Sometimes sailing is more than a sport. It can also be a way of life that heals and saves. Last year, I came across the story of Ronnie Simpson, a Marine grievously wounded in Iraq in 2004, who was racing in the Singlehanded Transpac. I got in touch and it turned out he had quite an epic tale to tell. So I wrote it up in Outside.
Here’s the intro:
Ronnie Simpson ambles up from the docks of the Stockton Sailing Club. At 25, he is whip thin and browned by the Northern California sun. His hair is close-cropped, and he’s wearing his preferred uniform: boardshorts and a faded sailing T-shirt. He’s in Stockton to take possession of a 28-foot Albin Cumulus sailboat that he just bought for $2,800, with money borrowed from a friend. The boat is called Chippewa, and the cockpit is strewn with tools, gear, and empty beer cans. A dark scrim of weeds encrusts the bottom, but beneath the grime you can see the shape of a blue-water pedigree. Ronnie is taking Chippewa down the San Joaquin River to San Francisco Bay, to the Marina Village Yacht Harbor, in Alameda, where the boat will become his new home. As soon as he feels it’s ready to sail to Hawaii and beyond, Ronnie Simpson will do what he does best: take off and see what happens.
Ronnie looks like any boat bum who works odd jobs on the waterfront. He’s always up for a party or a deal on Craigslist, and he’s not averse to drinking beer within an hour or two of a late breakfast. He has a laid-back, renegade charm and tells stories as easily as he draws breath. He makes friends wherever he goes, and sometimes it’s hard to keep track of all the girlfriends (“she was soooooo hot”) who’ve wandered into his life. It wasn’t very long ago that he had just $15 to his name.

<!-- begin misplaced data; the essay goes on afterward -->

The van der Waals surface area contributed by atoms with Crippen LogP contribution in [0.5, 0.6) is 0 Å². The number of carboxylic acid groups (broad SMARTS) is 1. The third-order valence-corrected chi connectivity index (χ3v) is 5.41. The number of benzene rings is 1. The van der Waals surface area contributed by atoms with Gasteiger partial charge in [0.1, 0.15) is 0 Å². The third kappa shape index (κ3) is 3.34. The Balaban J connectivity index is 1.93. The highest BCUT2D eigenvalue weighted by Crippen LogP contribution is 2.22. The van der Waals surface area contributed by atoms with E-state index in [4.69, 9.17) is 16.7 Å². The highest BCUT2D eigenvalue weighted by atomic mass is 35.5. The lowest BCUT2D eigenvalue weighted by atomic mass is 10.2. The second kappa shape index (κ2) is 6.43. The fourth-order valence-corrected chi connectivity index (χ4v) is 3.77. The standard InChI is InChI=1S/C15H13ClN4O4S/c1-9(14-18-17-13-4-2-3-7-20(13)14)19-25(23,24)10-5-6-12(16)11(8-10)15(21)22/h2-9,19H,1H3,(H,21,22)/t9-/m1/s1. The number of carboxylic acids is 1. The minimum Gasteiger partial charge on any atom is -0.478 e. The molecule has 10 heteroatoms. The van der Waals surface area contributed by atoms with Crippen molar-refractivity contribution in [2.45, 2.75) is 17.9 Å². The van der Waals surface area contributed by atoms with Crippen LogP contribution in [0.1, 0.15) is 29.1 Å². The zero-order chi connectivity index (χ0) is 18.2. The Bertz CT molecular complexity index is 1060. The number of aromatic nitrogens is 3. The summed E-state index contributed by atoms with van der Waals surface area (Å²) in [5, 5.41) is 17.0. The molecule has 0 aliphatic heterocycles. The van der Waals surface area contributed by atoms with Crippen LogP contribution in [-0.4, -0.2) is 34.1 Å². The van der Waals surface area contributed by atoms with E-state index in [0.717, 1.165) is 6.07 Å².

But Ronnie is not an aimless vagabond. To understand this, you need to take note of the long, moon-shaped scar under his left arm, which arcs around his rib cage from pectoral to scapula. You need to observe the seven-inch vertical scar that bisects his stomach, deviating only slightly around his belly button. You should also take in the coin-size cicatrices that pepper his torso, pale blotches against the dark of his skin, and try to imagine the searing heat that branded him. Ronnie served as a marine in Iraq, and on the night of June 30, 2004, at age 19, he almost died.
How he got from there to here is a wrenching story, of how war takes human beings, breaks them into little pieces, and gives them two choices: surrender or fight. Unlike many veterans, Ronnie eventually found a way back from his life-threatening injuries, enduring a long hospitalization, the death of his father, and a few years of soul-numbing suburban striving before the accidental discovery of sailing and adventure helped him to reinvent himself. It was an odyssey that almost killed him more than once, but in the end, it also saved him. “I have never been so broke in my life,” he says. “And I’ve never been happier.”
You can read the rest here.